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Which is the past participle of spit: spat or spit? And how many examples can we come up with where a verb is changed in the simple past but unchanged(spelt like in the present) in the past participle?

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closed as general reference by Kit Z. Fox, Jasper, aedia λ, Daniel, simchona Sep 9 '11 at 18:28

This question is too basic; it can be definitively and permanently answered by a single link to a standard internet reference source designed specifically to find that type of information.If this question can be reworded to fit the rules in the help center, please edit the question.

It just depends on your particular dialect. Everyone agrees that past tense is the same as the present for words like cut, hit, put. In some dialects this also applies to spit, shit and probably others I can't call to mind offhand. – FumbleFingers Sep 8 '11 at 21:18
...just thought of quit, where I think quitted is extremely rare. The opposite to most others. – FumbleFingers Sep 8 '11 at 21:22
Wikipedia already has a pretty complete list of English irregular verbs. – krubo Sep 9 '11 at 0:48

My dictionary says:

past and past part. spit or spat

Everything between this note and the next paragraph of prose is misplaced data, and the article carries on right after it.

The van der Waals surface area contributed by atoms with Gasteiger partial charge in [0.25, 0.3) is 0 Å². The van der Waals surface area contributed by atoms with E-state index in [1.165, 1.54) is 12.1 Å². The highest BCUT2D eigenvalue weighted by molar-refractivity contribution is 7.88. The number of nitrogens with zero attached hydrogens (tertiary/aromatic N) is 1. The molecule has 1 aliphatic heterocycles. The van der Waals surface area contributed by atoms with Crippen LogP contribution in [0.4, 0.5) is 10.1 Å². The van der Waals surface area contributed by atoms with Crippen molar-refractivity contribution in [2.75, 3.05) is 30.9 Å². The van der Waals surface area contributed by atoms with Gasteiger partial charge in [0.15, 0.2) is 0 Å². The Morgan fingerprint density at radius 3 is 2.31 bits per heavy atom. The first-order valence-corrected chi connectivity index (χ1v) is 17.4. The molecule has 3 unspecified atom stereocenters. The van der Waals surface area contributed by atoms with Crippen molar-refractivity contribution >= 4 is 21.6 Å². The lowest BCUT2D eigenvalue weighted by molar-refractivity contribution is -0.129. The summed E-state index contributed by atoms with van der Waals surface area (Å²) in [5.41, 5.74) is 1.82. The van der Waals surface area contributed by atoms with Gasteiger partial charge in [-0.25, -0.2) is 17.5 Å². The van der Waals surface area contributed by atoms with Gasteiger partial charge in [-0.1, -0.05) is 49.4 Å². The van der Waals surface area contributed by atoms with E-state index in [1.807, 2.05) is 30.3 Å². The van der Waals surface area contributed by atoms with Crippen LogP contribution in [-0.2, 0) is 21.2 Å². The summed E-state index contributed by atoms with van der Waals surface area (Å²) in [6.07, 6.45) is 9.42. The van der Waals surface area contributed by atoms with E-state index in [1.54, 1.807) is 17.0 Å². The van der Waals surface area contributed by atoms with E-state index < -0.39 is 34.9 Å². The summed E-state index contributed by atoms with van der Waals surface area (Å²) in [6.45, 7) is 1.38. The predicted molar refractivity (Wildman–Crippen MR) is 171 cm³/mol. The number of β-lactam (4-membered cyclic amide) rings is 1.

which I take to mean that either is acceptable. However, if I were writing about some spit which had already been spat, I'd use "spat" as the past participle to describe the spit:

spat spit

Using "spit" as the past participle in this case gives:

spit spit

which doesn't sound right.

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I suppose you'd have shat shit then? It's just your dialect - others would have shit shit, or even shitted shit. – FumbleFingers Sep 8 '11 at 23:33

In standard English, you generally have:

  • come, plus its compounds (including become)
  • run, plus its compounds
  • bid (bid / bade / bid), but generally not its compounds (e.g. "forbid" gives "forbidden")

Depending on your dialect, you could have variations on this, e.g.:

  • many speakers nowadays conjugate "run" as run / ran / ran, so e.g. would say "it hasn't ran"
  • some speakers conjugate compounds of "bid" in the same way as "bid", so e.g. "they've forbid him from coming"; on the other hand, many speakers also use "-bid" as the preterite, e.g. "they forbid it" meaning "they forbade it"; I'm not sure what percentage end up with "-bid / -bade / -bid"
  • as mentioned above, one or two other verbs, in particular inherently slang verbs such as "shit", are candidates for variation so it seems that some speakers may end up with this A / B / A pattern for other verbs.
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There is:

Come -> came -> come
Outrun -> outran -> outrun
Overcome -> Overcame -> Overcome
Rerun -> reran -> rerun
Run -> Ran -> Run

It seems to work only for the two verbs "come" and "run", and their subsequent compound verbs. Perhaps someone else could come up with a unique example.

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